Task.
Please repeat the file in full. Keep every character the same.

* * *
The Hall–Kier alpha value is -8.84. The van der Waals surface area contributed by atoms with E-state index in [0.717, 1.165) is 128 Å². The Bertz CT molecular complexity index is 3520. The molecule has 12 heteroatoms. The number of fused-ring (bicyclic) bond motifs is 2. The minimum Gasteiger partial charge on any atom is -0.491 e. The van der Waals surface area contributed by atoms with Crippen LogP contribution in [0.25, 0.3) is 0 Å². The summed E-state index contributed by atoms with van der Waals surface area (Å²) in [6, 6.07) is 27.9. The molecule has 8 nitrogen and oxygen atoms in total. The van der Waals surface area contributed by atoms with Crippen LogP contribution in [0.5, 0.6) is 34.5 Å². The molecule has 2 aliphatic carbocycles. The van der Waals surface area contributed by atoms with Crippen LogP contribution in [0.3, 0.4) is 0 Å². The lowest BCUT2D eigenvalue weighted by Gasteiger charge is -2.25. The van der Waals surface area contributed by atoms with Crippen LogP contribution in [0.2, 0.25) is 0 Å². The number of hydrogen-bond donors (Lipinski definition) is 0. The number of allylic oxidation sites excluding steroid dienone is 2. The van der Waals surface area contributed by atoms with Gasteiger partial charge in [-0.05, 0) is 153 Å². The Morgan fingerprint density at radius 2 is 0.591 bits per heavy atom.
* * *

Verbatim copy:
The Hall–Kier alpha value is -8.84. The van der Waals surface area contributed by atoms with E-state index in [0.717, 1.165) is 128 Å². The Bertz CT molecular complexity index is 3520. The molecule has 12 heteroatoms. The number of fused-ring (bicyclic) bond motifs is 2. The minimum Gasteiger partial charge on any atom is -0.491 e. The van der Waals surface area contributed by atoms with Crippen LogP contribution in [0.25, 0.3) is 0 Å². The summed E-state index contributed by atoms with van der Waals surface area (Å²) in [6, 6.07) is 27.9. The molecule has 8 nitrogen and oxygen atoms in total. The van der Waals surface area contributed by atoms with Crippen LogP contribution in [0.5, 0.6) is 34.5 Å². The molecule has 2 aliphatic carbocycles. The van der Waals surface area contributed by atoms with Crippen LogP contribution in [0.3, 0.4) is 0 Å². The lowest BCUT2D eigenvalue weighted by Gasteiger charge is -2.25. The van der Waals surface area contributed by atoms with Crippen LogP contribution in [0.2, 0.25) is 0 Å². The number of hydrogen-bond donors (Lipinski definition) is 0. The number of allylic oxidation sites excluding steroid dienone is 2. The van der Waals surface area contributed by atoms with Gasteiger partial charge in [-0.05, 0) is 153 Å². The Morgan fingerprint density at radius 2 is 0.591 bits per heavy atom.